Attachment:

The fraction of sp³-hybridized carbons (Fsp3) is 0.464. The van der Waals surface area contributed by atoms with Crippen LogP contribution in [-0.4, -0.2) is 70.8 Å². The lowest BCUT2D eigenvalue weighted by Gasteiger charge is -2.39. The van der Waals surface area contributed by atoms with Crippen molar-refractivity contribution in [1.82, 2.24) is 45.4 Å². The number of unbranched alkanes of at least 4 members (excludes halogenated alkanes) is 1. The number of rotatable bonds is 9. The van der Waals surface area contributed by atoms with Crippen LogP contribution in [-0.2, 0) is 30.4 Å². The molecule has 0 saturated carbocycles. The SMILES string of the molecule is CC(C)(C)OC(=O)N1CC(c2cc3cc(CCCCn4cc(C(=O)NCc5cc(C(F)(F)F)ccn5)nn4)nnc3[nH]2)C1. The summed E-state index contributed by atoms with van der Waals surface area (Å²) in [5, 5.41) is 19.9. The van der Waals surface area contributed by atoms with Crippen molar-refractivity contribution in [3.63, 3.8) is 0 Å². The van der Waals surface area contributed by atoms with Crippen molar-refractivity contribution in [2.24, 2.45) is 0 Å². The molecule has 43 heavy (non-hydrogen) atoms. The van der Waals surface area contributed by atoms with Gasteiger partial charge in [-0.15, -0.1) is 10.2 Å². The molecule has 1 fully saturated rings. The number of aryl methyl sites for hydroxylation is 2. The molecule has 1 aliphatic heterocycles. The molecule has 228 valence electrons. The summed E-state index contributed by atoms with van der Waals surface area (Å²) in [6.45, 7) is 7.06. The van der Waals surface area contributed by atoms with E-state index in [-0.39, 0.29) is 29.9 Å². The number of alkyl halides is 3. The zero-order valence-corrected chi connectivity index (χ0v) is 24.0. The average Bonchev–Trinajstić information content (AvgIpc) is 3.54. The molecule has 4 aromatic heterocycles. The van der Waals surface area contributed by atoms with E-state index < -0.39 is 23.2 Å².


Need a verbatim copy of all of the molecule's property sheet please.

The fraction of sp³-hybridized carbons (Fsp3) is 0.464. The van der Waals surface area contributed by atoms with Crippen LogP contribution in [-0.4, -0.2) is 70.8 Å². The lowest BCUT2D eigenvalue weighted by Gasteiger charge is -2.39. The van der Waals surface area contributed by atoms with Crippen molar-refractivity contribution in [1.82, 2.24) is 45.4 Å². The number of unbranched alkanes of at least 4 members (excludes halogenated alkanes) is 1. The number of rotatable bonds is 9. The van der Waals surface area contributed by atoms with Crippen LogP contribution in [-0.2, 0) is 30.4 Å². The molecule has 0 saturated carbocycles. The SMILES string of the molecule is CC(C)(C)OC(=O)N1CC(c2cc3cc(CCCCn4cc(C(=O)NCc5cc(C(F)(F)F)ccn5)nn4)nnc3[nH]2)C1. The summed E-state index contributed by atoms with van der Waals surface area (Å²) in [5, 5.41) is 19.9. The van der Waals surface area contributed by atoms with Crippen molar-refractivity contribution in [3.63, 3.8) is 0 Å². The van der Waals surface area contributed by atoms with Crippen molar-refractivity contribution in [2.24, 2.45) is 0 Å². The molecule has 43 heavy (non-hydrogen) atoms. The van der Waals surface area contributed by atoms with Gasteiger partial charge in [-0.15, -0.1) is 10.2 Å². The molecule has 1 fully saturated rings. The number of aryl methyl sites for hydroxylation is 2. The molecule has 1 aliphatic heterocycles. The molecule has 228 valence electrons. The summed E-state index contributed by atoms with van der Waals surface area (Å²) in [6.45, 7) is 7.06. The van der Waals surface area contributed by atoms with E-state index in [-0.39, 0.29) is 29.9 Å². The number of alkyl halides is 3. The zero-order valence-corrected chi connectivity index (χ0v) is 24.0. The average Bonchev–Trinajstić information content (AvgIpc) is 3.54. The molecule has 4 aromatic heterocycles. The van der Waals surface area contributed by atoms with E-state index < -0.39 is 23.2 Å².